Kim Jong Un flouts his own rules in recent Mount Paektu climb

North Korean defectors criticize Kim Jong Un's recent luxury-laden climb up Mount Paektu

Photographs of North Korean leader Kim Jong Un ascending Mount Paektu recently published in Rodong Sinmun have come under criticism for embodying the realities and constraints of North Korea’s cult of personality. 

In a Dec. 4 article accompanied by around 70 photographs, Rodong Sinmun reported that Kim Jong Un, Ri Sol Ju, and several military generals toured Miyrong on Mount Paektu after attending a ceremony celebrating the end of the second phase of construction in Samjiyon County, Ryanggang Province. 

The article praised the “unchanging majesty” of Mount Paektu and also relayed Kim Jong Un’s poetic-sounding remarks about the mountain: “I am moved by the spirit and passion of the revolution the more I come here.” 


Yet North Korean defectors interviewed by Daily NK say that Mount Paektu’s Miryong represents something much different for ordinary North Koreans. 

Specifically, the defectors pointed out that Kim’s ascent of Mount Paektu was done in a luxurious fashion, something unimaginable for most ordinary North Koreans. 

Kim Jong Un and his wife rode on white horses, with their entourage on light gray horses. Ordinary North Koreans ordinary have to climb the mountain on foot; this is meant to help them “experience” the difficulties faced by Kim Il Sung’s band of revolutionaries during their fight against the Japanese. 

mount paektu ascent
Image: Rodong Shinmun

Moreover, Kim and his companions all wore rain boots during their ascent. Ordinary North Koreans, however, can’t wear rain boots because of all the walking they have to do on the climb up. 

“Although the authorities emphasize the spirit of ‘resistance’ and ‘revolution’, unwavering resolve in the face of difficulty, and comradeship, these qualities were nowhere to be found in Kim’s ascent up the mountain,” a 51-year-old defector named Hyon Chol Hwa (an alias) told Daily NK. “Watching them ascend the mountain so comfortably likely angered many ordinary people. 

Kim’s horse was also lavishly ornamented with a gilded saddle and bridle. Such luxury wasn’t even present during Kim Jong Il’s time and defectors agreed that it was far from symbolizing the arduousness of the “revolution.”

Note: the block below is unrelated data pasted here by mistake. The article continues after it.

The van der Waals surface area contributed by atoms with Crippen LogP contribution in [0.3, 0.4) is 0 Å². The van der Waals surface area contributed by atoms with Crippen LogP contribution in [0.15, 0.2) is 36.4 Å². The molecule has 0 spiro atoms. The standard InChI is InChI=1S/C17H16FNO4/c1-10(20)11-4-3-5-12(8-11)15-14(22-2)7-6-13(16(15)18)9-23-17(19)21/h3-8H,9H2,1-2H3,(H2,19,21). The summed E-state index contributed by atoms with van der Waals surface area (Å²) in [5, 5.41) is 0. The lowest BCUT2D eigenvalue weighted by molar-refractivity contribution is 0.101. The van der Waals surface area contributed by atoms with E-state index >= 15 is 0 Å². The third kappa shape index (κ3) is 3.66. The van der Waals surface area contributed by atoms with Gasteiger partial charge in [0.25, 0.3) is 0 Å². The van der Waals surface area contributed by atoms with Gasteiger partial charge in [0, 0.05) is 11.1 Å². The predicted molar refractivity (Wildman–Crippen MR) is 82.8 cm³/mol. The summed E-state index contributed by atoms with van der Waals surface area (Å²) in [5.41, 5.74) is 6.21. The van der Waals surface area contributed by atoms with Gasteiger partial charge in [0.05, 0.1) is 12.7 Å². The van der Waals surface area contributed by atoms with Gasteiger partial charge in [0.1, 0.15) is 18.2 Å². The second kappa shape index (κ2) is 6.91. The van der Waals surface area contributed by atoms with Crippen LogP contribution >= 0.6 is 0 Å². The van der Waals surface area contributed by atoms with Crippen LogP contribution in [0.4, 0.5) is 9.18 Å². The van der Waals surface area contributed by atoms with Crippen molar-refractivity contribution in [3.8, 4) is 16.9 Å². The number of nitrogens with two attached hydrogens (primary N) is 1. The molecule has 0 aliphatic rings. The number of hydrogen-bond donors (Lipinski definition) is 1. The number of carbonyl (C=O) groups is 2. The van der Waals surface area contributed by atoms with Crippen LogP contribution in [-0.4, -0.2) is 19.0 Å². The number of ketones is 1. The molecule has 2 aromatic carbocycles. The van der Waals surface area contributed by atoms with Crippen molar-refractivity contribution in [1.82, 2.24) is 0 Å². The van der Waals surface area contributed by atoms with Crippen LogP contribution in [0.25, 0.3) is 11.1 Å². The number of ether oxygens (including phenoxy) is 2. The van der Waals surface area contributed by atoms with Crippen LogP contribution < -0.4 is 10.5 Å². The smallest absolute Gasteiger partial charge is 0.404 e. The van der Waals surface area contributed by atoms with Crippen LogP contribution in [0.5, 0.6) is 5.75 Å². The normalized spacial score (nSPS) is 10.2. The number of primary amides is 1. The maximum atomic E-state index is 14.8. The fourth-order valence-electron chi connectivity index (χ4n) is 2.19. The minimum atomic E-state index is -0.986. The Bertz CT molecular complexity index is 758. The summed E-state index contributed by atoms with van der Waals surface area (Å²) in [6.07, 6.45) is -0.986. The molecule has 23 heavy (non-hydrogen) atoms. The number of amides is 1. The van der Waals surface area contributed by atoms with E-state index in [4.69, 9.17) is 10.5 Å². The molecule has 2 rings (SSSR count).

mount paektu ascent
Image: Rodong Shinmun

In a photograph of Kim surveying Miryong, there is also evidence of the path having been cleared for him. It appears that a person, rather than a machine, carefully shoveled snow off the road. Much like how every North Korean is called upon to wash and clean the roads with water prior to the Supreme Leader’s one-the-spot visits, the same seems to be happening on mountain paths. 

Image: Rodong Shinmun


What really riled up defectors that Daily NK spoke to was a picture showing Kim and his wife Ri Sol Ju warming themselves by a campfire. 

“Ordinary people wouldn’t even dream of having a campfire in Miryoung,” a former high-ranking North Korean government official told Daily NK. “The Supreme Leader violated a general rule that fires can’t be held on the mountain. Even tour guides and other employees at the local sites in the area don’t have campfires.” 

mount paektu ascent campfire
Image: Rodong Shinmun

“Kim probably thought that he could kindle a fire as a courtesy to his wife and show his ‘human side’ to the people. It will only cause an uproar among the people,” the defector added. “Essentially, Kim has punctured the image that he is an ‘error-free’ leader.”

The pictures published in the article were notable because they showed that the trees in the area were quite short. “As I understand it, because Jongil Peak needs to be visible beyond the birth home, tall trees are regularly cut down,” Hyon Chol Hwa, the defector, said.

*Translated by Violet Kim

Please direct any comments or questions about this article to

Kang Mi Jin
Kang Mi Jin is a North Korean defector turned journalist who fled North Korea in 2009. She has a degree in economics and writes largely on marketization and economy-related issues for Daily NK. Questions about her articles can be directed to